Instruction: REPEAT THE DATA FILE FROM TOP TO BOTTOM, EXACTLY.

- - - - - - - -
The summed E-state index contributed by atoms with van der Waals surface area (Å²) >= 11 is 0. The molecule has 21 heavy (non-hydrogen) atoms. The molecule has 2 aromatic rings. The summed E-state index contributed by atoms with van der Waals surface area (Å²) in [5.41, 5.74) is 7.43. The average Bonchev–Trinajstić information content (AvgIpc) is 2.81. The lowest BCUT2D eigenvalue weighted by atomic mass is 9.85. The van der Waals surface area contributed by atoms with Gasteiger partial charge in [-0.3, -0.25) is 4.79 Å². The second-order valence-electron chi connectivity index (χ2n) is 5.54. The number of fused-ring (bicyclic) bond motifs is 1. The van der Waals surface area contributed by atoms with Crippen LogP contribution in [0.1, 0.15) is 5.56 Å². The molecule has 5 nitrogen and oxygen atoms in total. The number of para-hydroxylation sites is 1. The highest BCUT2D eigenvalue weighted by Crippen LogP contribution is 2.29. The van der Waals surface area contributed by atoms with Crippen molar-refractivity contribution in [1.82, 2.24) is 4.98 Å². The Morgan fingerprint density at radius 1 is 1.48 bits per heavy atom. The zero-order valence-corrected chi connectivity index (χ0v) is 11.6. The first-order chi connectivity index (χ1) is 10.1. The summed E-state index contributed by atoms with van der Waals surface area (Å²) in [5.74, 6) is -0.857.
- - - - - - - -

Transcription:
The summed E-state index contributed by atoms with van der Waals surface area (Å²) >= 11 is 0. The molecule has 21 heavy (non-hydrogen) atoms. The molecule has 2 aromatic rings. The summed E-state index contributed by atoms with van der Waals surface area (Å²) in [5.41, 5.74) is 7.43. The average Bonchev–Trinajstić information content (AvgIpc) is 2.81. The lowest BCUT2D eigenvalue weighted by atomic mass is 9.85. The van der Waals surface area contributed by atoms with Gasteiger partial charge in [-0.3, -0.25) is 4.79 Å². The second-order valence-electron chi connectivity index (χ2n) is 5.54. The number of fused-ring (bicyclic) bond motifs is 1. The van der Waals surface area contributed by atoms with Crippen LogP contribution in [0.1, 0.15) is 5.56 Å². The molecule has 5 nitrogen and oxygen atoms in total. The number of para-hydroxylation sites is 1. The highest BCUT2D eigenvalue weighted by Crippen LogP contribution is 2.29. The van der Waals surface area contributed by atoms with Crippen molar-refractivity contribution in [1.82, 2.24) is 4.98 Å². The Morgan fingerprint density at radius 1 is 1.48 bits per heavy atom. The zero-order valence-corrected chi connectivity index (χ0v) is 11.6. The first-order chi connectivity index (χ1) is 10.1. The summed E-state index contributed by atoms with van der Waals surface area (Å²) in [5.74, 6) is -0.857.